The terms, “easy to practice path,” and “difficult to practice path,” were coined by a Chinese priest named T’an-luan, the founder of the Chinese Pure Land school. Honen later emphasized these concepts in a work entitled The Sole Selection of Nembutsu (Senchaku-shu), and used them as the authority upon which he discarded the Lotus Sutra.

In this instance, (and there are other similar instances),, Honen established the Pure Land sect by resting his entire argument on only one of the Five Guides for Propagation—the people’s capacities. However, Iin so doing, however, he totally ignored the issue of the relative superiority of the Buddha’s teachings, which is the most important of the Five Guides concerning a person’s ability to attain Buddhahood. Honen’s thesis is a misguided theory that can never can lead to Buddhahood.

The Shingon sect uses the Ten States of Mind (Jujushin) and other related works as primary sources for the sect’s doctrinal stance. However, theHowever, the author of the Ten Stages of Mind, a priest named Kobo, manipulated ideas that originated in Treatise on the Mind Aspiring for Buddhahood (Bodaishin-ron), attributed to Nagarjuna. Kobo twisted Nagarjuna’s words to formulate a frivolous ranking system that places the Shingon sect’s Mahavairochana Sutra (Dainichi-kyo) first, the Flower Garland Sutra (Kegon-kyo) second and the Lotus Sutra, inferior to the Mahavairochana Sutra by Kobo’s standards, third.

Be that as it may, there is not one shred of evidence in the sutras themselves to document Kobo’s claims. Shingon is an erroneous doctrine, conceived of personal whim and shallow, self-satisfied perspective. That is why the Daishonin warned that Shingon would destroy the nation.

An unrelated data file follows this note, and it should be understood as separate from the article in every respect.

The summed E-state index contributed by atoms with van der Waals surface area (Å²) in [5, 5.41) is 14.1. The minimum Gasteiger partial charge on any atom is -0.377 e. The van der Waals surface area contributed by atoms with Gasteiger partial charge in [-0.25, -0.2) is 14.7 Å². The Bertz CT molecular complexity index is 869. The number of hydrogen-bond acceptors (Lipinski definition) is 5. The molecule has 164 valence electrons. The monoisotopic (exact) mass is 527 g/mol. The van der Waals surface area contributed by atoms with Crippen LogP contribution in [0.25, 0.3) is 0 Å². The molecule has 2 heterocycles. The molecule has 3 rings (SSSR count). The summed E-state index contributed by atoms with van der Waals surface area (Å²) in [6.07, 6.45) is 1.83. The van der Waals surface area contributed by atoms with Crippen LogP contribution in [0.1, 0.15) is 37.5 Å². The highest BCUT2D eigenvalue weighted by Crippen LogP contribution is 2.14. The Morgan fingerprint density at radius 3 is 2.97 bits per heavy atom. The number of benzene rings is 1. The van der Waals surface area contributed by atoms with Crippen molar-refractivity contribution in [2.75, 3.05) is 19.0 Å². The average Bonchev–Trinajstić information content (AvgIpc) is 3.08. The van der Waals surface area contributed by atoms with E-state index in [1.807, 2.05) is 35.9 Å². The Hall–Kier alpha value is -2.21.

The Significance of the Five Guides for Propagation

The Great Teacher T’ien-t’ai organized Shakyamuni’s lifetime teachings according to such systems as the Five Periods and Eight Teachings, and the Three Standards of Comparison. His research led him to the conclusion that the Lotus Sutra is not only Shakyamuni’s supreme teaching, but also the only one that leads to Buddhahood.

The Daishonin clarified that the teaching best suited to the Latter Day of the Law (this age) is the Mystic Law (Myoho), the seed of Buddhahood that Shakyamuni concealed within the depths of the Life Span (Juryo; sixteenth) chapter, in the Essential(Honmon)Teaching (honmon) of the Lotus Sutra. The Daishonin established the Mystic Law by means of the Three Great Secret Laws, which consist of the Object of Worship, the High Sanctuary and the Daimoku of the Essential Teaching.

The Three Great Secret Laws are the three tenets upon which the Daishonin established his Buddhism.

In “The Essentials of the Lotus Sutra” (“Hokke shuyo-sho”), one of his Ten Major Writings, the Daishonin teaches:

Question: In the more than two thousand years since the passing of the Buddha, what is the secret Law that Nagarjuna, Vasubandhu, T’ien-t’ai and Dengyo failed to transmit? Answer: It is the Object of Worship, the High Sanctuary and the five characters of the Daimoku of the Essential Teaching.